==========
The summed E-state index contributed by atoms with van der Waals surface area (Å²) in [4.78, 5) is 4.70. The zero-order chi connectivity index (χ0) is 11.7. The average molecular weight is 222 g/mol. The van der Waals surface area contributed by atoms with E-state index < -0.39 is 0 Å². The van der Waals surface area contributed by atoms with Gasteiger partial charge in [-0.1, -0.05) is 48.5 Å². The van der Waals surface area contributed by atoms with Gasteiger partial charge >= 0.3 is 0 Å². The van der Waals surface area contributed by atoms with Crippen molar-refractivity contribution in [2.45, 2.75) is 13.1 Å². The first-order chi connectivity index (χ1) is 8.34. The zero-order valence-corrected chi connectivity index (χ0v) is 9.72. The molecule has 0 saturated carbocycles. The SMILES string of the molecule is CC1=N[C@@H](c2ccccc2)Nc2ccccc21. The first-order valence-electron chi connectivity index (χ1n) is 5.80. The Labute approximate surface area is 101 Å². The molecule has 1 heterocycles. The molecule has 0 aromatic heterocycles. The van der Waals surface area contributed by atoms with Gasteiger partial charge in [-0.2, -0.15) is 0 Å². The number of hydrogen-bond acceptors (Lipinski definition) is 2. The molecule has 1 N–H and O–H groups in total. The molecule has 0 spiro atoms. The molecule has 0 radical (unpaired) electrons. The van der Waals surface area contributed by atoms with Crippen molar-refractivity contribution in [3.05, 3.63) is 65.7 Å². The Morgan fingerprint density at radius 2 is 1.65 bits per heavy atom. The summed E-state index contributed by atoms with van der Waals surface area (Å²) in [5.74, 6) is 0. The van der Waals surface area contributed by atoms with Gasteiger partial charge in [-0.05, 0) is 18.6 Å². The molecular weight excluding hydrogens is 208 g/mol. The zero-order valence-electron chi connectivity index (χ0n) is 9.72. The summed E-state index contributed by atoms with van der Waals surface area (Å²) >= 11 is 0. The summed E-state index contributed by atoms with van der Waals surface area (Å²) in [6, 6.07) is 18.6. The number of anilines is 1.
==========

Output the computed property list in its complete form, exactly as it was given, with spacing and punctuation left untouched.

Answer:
The summed E-state index contributed by atoms with van der Waals surface area (Å²) in [4.78, 5) is 4.70. The zero-order chi connectivity index (χ0) is 11.7. The average molecular weight is 222 g/mol. The van der Waals surface area contributed by atoms with E-state index < -0.39 is 0 Å². The van der Waals surface area contributed by atoms with Gasteiger partial charge in [-0.1, -0.05) is 48.5 Å². The van der Waals surface area contributed by atoms with Gasteiger partial charge >= 0.3 is 0 Å². The van der Waals surface area contributed by atoms with Crippen molar-refractivity contribution in [2.45, 2.75) is 13.1 Å². The first-order chi connectivity index (χ1) is 8.34. The zero-order valence-corrected chi connectivity index (χ0v) is 9.72. The molecule has 0 saturated carbocycles. The SMILES string of the molecule is CC1=N[C@@H](c2ccccc2)Nc2ccccc21. The first-order valence-electron chi connectivity index (χ1n) is 5.80. The Labute approximate surface area is 101 Å². The molecule has 1 heterocycles. The molecule has 0 aromatic heterocycles. The van der Waals surface area contributed by atoms with Gasteiger partial charge in [-0.2, -0.15) is 0 Å². The number of hydrogen-bond acceptors (Lipinski definition) is 2. The molecule has 1 N–H and O–H groups in total. The molecule has 0 spiro atoms. The molecule has 0 radical (unpaired) electrons. The van der Waals surface area contributed by atoms with Crippen molar-refractivity contribution in [3.05, 3.63) is 65.7 Å². The Morgan fingerprint density at radius 2 is 1.65 bits per heavy atom. The summed E-state index contributed by atoms with van der Waals surface area (Å²) in [5.74, 6) is 0. The van der Waals surface area contributed by atoms with Gasteiger partial charge in [-0.05, 0) is 18.6 Å². The molecular weight excluding hydrogens is 208 g/mol. The zero-order valence-electron chi connectivity index (χ0n) is 9.72. The summed E-state index contributed by atoms with van der Waals surface area (Å²) >= 11 is 0. The summed E-state index contributed by atoms with van der Waals surface area (Å²) in [6, 6.07) is 18.6. The number of anilines is 1.